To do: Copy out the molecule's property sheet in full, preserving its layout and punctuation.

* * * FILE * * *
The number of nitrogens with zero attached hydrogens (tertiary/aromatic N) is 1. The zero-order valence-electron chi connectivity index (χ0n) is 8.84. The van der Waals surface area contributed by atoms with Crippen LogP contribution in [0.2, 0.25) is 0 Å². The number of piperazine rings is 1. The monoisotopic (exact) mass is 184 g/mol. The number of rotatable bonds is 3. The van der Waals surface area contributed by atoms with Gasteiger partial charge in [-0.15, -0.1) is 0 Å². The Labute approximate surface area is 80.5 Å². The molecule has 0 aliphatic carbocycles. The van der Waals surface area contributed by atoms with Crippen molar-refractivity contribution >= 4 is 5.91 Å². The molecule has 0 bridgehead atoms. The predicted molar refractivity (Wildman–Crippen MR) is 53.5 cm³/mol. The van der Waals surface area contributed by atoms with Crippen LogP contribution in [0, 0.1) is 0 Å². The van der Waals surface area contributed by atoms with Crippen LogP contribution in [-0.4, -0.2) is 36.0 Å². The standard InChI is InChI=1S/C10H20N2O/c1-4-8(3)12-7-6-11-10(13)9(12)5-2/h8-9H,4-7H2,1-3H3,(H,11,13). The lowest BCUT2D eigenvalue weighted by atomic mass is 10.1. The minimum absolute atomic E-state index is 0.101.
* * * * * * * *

The number of nitrogens with zero attached hydrogens (tertiary/aromatic N) is 1. The zero-order valence-electron chi connectivity index (χ0n) is 8.84. The van der Waals surface area contributed by atoms with Crippen LogP contribution in [0.2, 0.25) is 0 Å². The number of piperazine rings is 1. The monoisotopic (exact) mass is 184 g/mol. The number of rotatable bonds is 3. The van der Waals surface area contributed by atoms with Gasteiger partial charge in [-0.15, -0.1) is 0 Å². The Labute approximate surface area is 80.5 Å². The molecule has 0 aliphatic carbocycles. The van der Waals surface area contributed by atoms with Crippen molar-refractivity contribution >= 4 is 5.91 Å². The molecule has 0 bridgehead atoms. The predicted molar refractivity (Wildman–Crippen MR) is 53.5 cm³/mol. The van der Waals surface area contributed by atoms with Crippen LogP contribution in [0, 0.1) is 0 Å². The van der Waals surface area contributed by atoms with Crippen LogP contribution in [-0.4, -0.2) is 36.0 Å². The standard InChI is InChI=1S/C10H20N2O/c1-4-8(3)12-7-6-11-10(13)9(12)5-2/h8-9H,4-7H2,1-3H3,(H,11,13). The lowest BCUT2D eigenvalue weighted by atomic mass is 10.1. The minimum absolute atomic E-state index is 0.101.